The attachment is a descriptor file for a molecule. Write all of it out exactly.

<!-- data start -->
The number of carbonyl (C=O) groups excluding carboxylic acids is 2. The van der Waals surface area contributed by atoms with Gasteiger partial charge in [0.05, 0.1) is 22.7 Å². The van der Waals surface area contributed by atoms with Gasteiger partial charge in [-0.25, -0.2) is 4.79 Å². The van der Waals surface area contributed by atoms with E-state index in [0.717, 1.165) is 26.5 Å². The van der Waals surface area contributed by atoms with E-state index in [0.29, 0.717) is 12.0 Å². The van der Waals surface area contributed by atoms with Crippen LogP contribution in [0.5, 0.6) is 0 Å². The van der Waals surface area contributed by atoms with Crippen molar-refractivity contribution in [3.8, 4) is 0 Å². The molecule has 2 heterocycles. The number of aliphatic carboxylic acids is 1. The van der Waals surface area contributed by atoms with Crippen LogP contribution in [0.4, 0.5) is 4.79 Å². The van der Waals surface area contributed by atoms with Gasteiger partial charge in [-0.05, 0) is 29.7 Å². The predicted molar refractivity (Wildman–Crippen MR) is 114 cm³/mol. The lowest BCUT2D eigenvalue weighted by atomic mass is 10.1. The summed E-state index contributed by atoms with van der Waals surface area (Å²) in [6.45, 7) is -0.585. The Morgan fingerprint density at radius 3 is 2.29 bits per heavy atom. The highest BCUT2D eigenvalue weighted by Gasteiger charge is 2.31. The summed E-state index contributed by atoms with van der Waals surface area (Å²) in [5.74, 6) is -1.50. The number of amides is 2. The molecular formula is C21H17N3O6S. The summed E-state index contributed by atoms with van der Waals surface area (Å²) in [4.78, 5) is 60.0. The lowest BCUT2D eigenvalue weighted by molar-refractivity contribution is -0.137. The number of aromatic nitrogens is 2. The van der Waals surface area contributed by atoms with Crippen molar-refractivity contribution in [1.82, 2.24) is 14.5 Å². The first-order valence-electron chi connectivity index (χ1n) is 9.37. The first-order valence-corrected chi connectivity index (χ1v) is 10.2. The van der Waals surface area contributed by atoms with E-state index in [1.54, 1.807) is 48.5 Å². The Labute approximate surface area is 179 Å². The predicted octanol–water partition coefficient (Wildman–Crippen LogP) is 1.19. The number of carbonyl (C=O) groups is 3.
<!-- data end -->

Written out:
The number of carbonyl (C=O) groups excluding carboxylic acids is 2. The van der Waals surface area contributed by atoms with Gasteiger partial charge in [0.05, 0.1) is 22.7 Å². The van der Waals surface area contributed by atoms with Gasteiger partial charge in [-0.25, -0.2) is 4.79 Å². The van der Waals surface area contributed by atoms with E-state index in [0.717, 1.165) is 26.5 Å². The van der Waals surface area contributed by atoms with E-state index in [0.29, 0.717) is 12.0 Å². The van der Waals surface area contributed by atoms with Crippen LogP contribution in [0.5, 0.6) is 0 Å². The van der Waals surface area contributed by atoms with Crippen molar-refractivity contribution in [3.8, 4) is 0 Å². The molecule has 2 heterocycles. The number of aliphatic carboxylic acids is 1. The van der Waals surface area contributed by atoms with Crippen LogP contribution in [0.4, 0.5) is 4.79 Å². The van der Waals surface area contributed by atoms with Gasteiger partial charge in [-0.05, 0) is 29.7 Å². The predicted molar refractivity (Wildman–Crippen MR) is 114 cm³/mol. The lowest BCUT2D eigenvalue weighted by atomic mass is 10.1. The summed E-state index contributed by atoms with van der Waals surface area (Å²) in [6.45, 7) is -0.585. The Morgan fingerprint density at radius 3 is 2.29 bits per heavy atom. The highest BCUT2D eigenvalue weighted by Gasteiger charge is 2.31. The summed E-state index contributed by atoms with van der Waals surface area (Å²) in [5.74, 6) is -1.50. The number of amides is 2. The molecular formula is C21H17N3O6S. The summed E-state index contributed by atoms with van der Waals surface area (Å²) in [4.78, 5) is 60.0. The lowest BCUT2D eigenvalue weighted by molar-refractivity contribution is -0.137. The number of aromatic nitrogens is 2. The van der Waals surface area contributed by atoms with Crippen molar-refractivity contribution in [1.82, 2.24) is 14.5 Å². The first-order valence-electron chi connectivity index (χ1n) is 9.37. The first-order valence-corrected chi connectivity index (χ1v) is 10.2. The van der Waals surface area contributed by atoms with E-state index in [1.54, 1.807) is 48.5 Å². The Labute approximate surface area is 179 Å². The predicted octanol–water partition coefficient (Wildman–Crippen LogP) is 1.19. The number of carbonyl (C=O) groups is 3.